The Boston Globe:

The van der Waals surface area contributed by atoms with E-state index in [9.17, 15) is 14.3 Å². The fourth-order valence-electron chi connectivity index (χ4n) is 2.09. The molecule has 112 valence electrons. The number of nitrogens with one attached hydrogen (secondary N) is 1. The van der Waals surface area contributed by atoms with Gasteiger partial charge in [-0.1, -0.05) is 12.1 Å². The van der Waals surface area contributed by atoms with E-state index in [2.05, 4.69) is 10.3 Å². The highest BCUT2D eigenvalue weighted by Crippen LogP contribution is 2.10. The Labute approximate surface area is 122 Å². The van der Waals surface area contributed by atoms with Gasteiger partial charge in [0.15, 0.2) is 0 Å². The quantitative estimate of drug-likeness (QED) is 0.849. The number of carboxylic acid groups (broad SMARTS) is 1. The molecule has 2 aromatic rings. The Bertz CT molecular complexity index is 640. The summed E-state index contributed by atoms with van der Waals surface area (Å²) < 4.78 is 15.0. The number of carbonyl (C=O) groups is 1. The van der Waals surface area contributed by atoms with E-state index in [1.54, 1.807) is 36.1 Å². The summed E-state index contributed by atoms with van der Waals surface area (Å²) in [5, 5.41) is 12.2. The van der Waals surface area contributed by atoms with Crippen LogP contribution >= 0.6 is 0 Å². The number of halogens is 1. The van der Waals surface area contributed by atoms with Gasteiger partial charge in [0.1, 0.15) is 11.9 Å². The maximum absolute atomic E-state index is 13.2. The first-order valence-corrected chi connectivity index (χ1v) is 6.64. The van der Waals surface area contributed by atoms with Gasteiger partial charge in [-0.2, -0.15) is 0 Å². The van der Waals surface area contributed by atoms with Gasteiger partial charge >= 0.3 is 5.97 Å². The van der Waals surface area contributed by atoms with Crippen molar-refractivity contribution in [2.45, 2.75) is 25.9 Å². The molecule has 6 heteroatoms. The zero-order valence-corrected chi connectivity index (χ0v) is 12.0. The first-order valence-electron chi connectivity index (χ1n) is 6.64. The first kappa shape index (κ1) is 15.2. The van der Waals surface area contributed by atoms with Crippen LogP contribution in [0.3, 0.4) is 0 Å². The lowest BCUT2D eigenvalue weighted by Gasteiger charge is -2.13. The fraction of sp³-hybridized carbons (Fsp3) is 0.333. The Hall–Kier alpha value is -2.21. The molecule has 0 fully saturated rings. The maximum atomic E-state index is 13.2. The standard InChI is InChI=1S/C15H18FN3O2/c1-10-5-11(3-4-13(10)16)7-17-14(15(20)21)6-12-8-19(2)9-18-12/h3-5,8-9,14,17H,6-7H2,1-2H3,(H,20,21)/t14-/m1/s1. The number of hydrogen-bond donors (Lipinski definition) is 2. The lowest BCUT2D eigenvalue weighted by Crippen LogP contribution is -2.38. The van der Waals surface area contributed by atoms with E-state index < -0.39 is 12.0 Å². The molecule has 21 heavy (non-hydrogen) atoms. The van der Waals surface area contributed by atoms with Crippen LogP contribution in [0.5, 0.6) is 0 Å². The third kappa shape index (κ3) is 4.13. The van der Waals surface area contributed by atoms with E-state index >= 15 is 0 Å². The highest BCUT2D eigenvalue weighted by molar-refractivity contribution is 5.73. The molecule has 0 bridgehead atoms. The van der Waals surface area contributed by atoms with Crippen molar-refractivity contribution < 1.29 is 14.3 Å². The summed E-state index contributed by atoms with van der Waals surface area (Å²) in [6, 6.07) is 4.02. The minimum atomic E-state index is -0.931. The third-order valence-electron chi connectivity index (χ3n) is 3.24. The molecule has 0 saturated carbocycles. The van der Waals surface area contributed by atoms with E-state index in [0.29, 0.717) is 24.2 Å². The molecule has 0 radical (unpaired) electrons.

If you need help thinking outside the box, you could do worse than to talk to some white-collar criminals. That’s one implication of a new study on the link between dishonesty and creativity. In several experiments, participants who were dishonest in reporting their performance on a task were also subsequently more creative. This was true even when controlling for initial creativity or when researchers made dishonest behavior hard to avoid. Because dishonesty is associated with breaking the rules, it enables more outside-the-box thinking; in fact, exposure to pictures of people breaking rules generated nearly the same effect.
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